Samuel Themer never planned to be a symbol of everything that’s right or wrong with America. He just wanted to go to work. But when he hopped on the subway to head into Manhattan on February 19, the Queens resident was in full drag—he performs as Gilda Wabbit. He also ended up sitting next to a woman in a niqab, a fact he initially didn’t even notice. “I was just sitting on the train, existing,” he says. “It didn’t seem out of the ordinary that a woman in full modesty garb would sit next to me.”
Someone on that W car with them, though, thought otherwise. Boubah Barry, a Guinean immigrant and real estate student, wanted to document what he saw a as testament to tolerance, so he took a photo of the pair and posted it to Instagram. “It’s diversity,” says Barry, who says he doesn’t identify as liberal or conservative but does oppose President Trump’s refugee ban. “They sit next to each other, and no one cares.”
But someone did care. After the post was shared by Instagram account subwaycreatures, the photo drifted across the internet until /pol/ News Network attached it to a tweet on Wednesday with the message “This is the future that liberals want.”
/pol/ News Network, which also recently declared Get Out to be anti-white propaganda, probably intended the post to be a warning about the impending liberal dystopia. But as soon as actual liberals saw it, they flipped the message on its head—and began touting the message as exactly the future they wanted. They filling /pol/ News Network’s mentions with messages endorsing the photo and adding their own visions of a bright future. By Thursday, it was a full-blown meme. Soon images of a future filled with interspecies companionship, gay space communism, and Garfield flooded onto social media.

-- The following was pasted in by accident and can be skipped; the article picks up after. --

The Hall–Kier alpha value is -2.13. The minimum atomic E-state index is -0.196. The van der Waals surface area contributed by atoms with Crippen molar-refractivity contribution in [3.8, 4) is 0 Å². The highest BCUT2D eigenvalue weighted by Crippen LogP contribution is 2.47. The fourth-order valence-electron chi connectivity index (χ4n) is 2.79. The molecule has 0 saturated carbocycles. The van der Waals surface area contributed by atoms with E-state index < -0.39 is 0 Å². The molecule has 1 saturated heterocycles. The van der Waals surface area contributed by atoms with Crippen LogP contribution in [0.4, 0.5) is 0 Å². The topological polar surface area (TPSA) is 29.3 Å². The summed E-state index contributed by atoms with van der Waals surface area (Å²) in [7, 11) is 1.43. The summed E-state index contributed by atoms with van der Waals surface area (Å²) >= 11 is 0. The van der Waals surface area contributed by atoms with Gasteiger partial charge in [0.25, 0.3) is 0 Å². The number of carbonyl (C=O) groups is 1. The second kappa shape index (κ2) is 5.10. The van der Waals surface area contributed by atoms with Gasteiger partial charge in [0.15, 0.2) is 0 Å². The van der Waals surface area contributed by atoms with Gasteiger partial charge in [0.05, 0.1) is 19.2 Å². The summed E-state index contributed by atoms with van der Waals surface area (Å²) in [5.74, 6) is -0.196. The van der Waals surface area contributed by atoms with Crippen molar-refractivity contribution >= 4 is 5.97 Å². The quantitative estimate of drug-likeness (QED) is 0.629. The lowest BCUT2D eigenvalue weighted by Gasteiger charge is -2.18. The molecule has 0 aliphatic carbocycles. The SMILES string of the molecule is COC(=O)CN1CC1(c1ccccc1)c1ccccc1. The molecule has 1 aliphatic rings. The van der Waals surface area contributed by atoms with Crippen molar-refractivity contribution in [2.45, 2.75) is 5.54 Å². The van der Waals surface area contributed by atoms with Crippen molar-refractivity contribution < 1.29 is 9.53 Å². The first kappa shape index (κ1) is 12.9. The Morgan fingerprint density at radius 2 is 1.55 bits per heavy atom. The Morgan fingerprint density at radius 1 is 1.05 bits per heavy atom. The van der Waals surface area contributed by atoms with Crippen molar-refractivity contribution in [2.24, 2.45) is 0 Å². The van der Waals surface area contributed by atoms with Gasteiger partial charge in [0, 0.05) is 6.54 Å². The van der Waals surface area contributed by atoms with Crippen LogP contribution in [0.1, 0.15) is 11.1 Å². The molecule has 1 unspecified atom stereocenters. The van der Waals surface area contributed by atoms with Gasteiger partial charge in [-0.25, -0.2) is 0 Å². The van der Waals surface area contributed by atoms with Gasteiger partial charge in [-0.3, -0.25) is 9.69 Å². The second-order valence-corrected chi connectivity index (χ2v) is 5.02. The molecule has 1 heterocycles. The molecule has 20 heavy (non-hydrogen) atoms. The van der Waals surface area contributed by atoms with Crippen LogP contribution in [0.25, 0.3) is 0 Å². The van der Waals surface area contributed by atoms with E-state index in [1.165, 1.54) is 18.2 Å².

this is the future that liberals want pic.twitter.com/zVGLNjt35z
— Conor Battle (@conorbattle) March 3, 2017
As one of the people at the center of the meme, Themer is happy to be a symbol of the far-right’s fear of an inclusive future—and part of the online community’s response to it. “I absolutely believe it’s the future I want,” says Themer. “I want it to not be a big deal that we sat next to each other, we’re just being ourselves.”
But he also recognizes the danger of using a meme to reinforce an echo chamber, no matter the political bent. “The perspectives that are being illustrated by this image—it worries me that the divide is so deep,” he says. “I don’t like when it’s used just as simple confirmation bias.” When two groups use the same image to prove their critiques of the other, it fosters prejudice, rather than conversation. Themer would rather the image prompt a dialogue across the political chasm and get people to see themselves in Barry’s photo.
“If we can come to have empathy for each other, we can come to a place where we can find common ground and move forward,” he says. “That’s the goal.”
The backlash against the /pol/ News Network’s post is a rare display of a meme’s redemptive power—its ability to flip a bigoted statement into one of optimism. Liberal voices have co-opted the image as a way to create a utopian vision lit by the rosy glow of President Beyoncé, Never Nude Syndrome, and lots of dogs.
But empathy? That’s a tall order for the internet in 2017. Still, if an opera-singing drag queen from Kentucky, a woman in a niqab, and a Guinean immigrant can come together and coexist peacefully on the W train, it just might be possible for the rest of us.